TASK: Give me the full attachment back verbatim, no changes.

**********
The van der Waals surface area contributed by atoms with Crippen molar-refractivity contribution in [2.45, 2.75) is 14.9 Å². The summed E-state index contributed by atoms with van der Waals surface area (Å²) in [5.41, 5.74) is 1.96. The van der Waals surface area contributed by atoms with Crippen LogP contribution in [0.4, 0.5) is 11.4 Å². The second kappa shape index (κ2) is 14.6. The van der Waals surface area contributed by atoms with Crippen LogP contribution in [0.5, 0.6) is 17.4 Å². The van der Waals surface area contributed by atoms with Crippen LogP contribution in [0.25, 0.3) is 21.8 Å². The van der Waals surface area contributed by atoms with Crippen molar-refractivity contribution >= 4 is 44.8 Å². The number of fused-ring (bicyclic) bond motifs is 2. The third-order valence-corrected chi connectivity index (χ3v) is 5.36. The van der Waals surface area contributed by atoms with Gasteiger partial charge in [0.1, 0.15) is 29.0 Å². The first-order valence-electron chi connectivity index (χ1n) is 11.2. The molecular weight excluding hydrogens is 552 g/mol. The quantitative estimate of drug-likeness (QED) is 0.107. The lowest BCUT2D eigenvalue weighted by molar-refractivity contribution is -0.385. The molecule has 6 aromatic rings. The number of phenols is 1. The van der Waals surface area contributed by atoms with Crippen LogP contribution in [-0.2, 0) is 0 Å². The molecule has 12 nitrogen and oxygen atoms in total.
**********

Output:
The van der Waals surface area contributed by atoms with Crippen molar-refractivity contribution in [2.45, 2.75) is 14.9 Å². The summed E-state index contributed by atoms with van der Waals surface area (Å²) in [5.41, 5.74) is 1.96. The van der Waals surface area contributed by atoms with Crippen LogP contribution in [0.4, 0.5) is 11.4 Å². The second kappa shape index (κ2) is 14.6. The van der Waals surface area contributed by atoms with Crippen LogP contribution in [0.5, 0.6) is 17.4 Å². The van der Waals surface area contributed by atoms with Crippen LogP contribution in [0.25, 0.3) is 21.8 Å². The van der Waals surface area contributed by atoms with Crippen molar-refractivity contribution >= 4 is 44.8 Å². The number of fused-ring (bicyclic) bond motifs is 2. The third-order valence-corrected chi connectivity index (χ3v) is 5.36. The van der Waals surface area contributed by atoms with Gasteiger partial charge in [0.1, 0.15) is 29.0 Å². The first-order valence-electron chi connectivity index (χ1n) is 11.2. The molecular weight excluding hydrogens is 552 g/mol. The quantitative estimate of drug-likeness (QED) is 0.107. The lowest BCUT2D eigenvalue weighted by molar-refractivity contribution is -0.385. The molecule has 6 aromatic rings. The number of phenols is 1. The van der Waals surface area contributed by atoms with Crippen LogP contribution in [-0.2, 0) is 0 Å². The molecule has 12 nitrogen and oxygen atoms in total.